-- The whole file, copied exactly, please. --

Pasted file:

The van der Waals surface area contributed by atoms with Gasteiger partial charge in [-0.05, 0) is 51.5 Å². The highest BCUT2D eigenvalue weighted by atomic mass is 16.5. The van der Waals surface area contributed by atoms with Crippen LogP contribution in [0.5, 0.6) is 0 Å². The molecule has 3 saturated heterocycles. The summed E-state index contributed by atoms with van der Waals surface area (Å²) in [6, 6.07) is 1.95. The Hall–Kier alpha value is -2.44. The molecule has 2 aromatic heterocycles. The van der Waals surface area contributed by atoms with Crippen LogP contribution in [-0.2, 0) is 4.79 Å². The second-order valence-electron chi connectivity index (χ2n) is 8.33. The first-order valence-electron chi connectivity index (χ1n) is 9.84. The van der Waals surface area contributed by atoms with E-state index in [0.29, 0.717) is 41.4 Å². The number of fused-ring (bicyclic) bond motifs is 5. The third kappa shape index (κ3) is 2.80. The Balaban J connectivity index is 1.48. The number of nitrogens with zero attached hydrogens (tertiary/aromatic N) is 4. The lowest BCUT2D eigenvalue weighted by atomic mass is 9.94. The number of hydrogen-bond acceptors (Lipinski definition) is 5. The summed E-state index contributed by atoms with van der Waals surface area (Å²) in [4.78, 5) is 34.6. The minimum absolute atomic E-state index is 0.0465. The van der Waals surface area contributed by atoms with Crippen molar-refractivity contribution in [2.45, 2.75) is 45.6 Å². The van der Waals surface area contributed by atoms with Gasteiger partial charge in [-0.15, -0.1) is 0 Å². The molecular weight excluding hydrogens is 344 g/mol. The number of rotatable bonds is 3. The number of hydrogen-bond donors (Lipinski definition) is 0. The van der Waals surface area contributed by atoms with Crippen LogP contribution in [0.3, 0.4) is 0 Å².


The van der Waals surface area contributed by atoms with Gasteiger partial charge in [-0.05, 0) is 51.5 Å². The highest BCUT2D eigenvalue weighted by atomic mass is 16.5. The van der Waals surface area contributed by atoms with Crippen LogP contribution in [0.5, 0.6) is 0 Å². The molecule has 3 saturated heterocycles. The summed E-state index contributed by atoms with van der Waals surface area (Å²) in [6, 6.07) is 1.95. The Hall–Kier alpha value is -2.44. The molecule has 2 aromatic heterocycles. The van der Waals surface area contributed by atoms with Crippen LogP contribution in [-0.2, 0) is 4.79 Å². The second-order valence-electron chi connectivity index (χ2n) is 8.33. The first-order valence-electron chi connectivity index (χ1n) is 9.84. The van der Waals surface area contributed by atoms with E-state index in [0.29, 0.717) is 41.4 Å². The number of fused-ring (bicyclic) bond motifs is 5. The third kappa shape index (κ3) is 2.80. The Balaban J connectivity index is 1.48. The number of nitrogens with zero attached hydrogens (tertiary/aromatic N) is 4. The lowest BCUT2D eigenvalue weighted by atomic mass is 9.94. The number of hydrogen-bond acceptors (Lipinski definition) is 5. The summed E-state index contributed by atoms with van der Waals surface area (Å²) in [4.78, 5) is 34.6. The minimum absolute atomic E-state index is 0.0465. The van der Waals surface area contributed by atoms with Crippen molar-refractivity contribution in [2.45, 2.75) is 45.6 Å². The van der Waals surface area contributed by atoms with Gasteiger partial charge in [-0.15, -0.1) is 0 Å². The molecular weight excluding hydrogens is 344 g/mol. The number of rotatable bonds is 3. The number of hydrogen-bond donors (Lipinski definition) is 0. The van der Waals surface area contributed by atoms with Crippen LogP contribution in [0.3, 0.4) is 0 Å².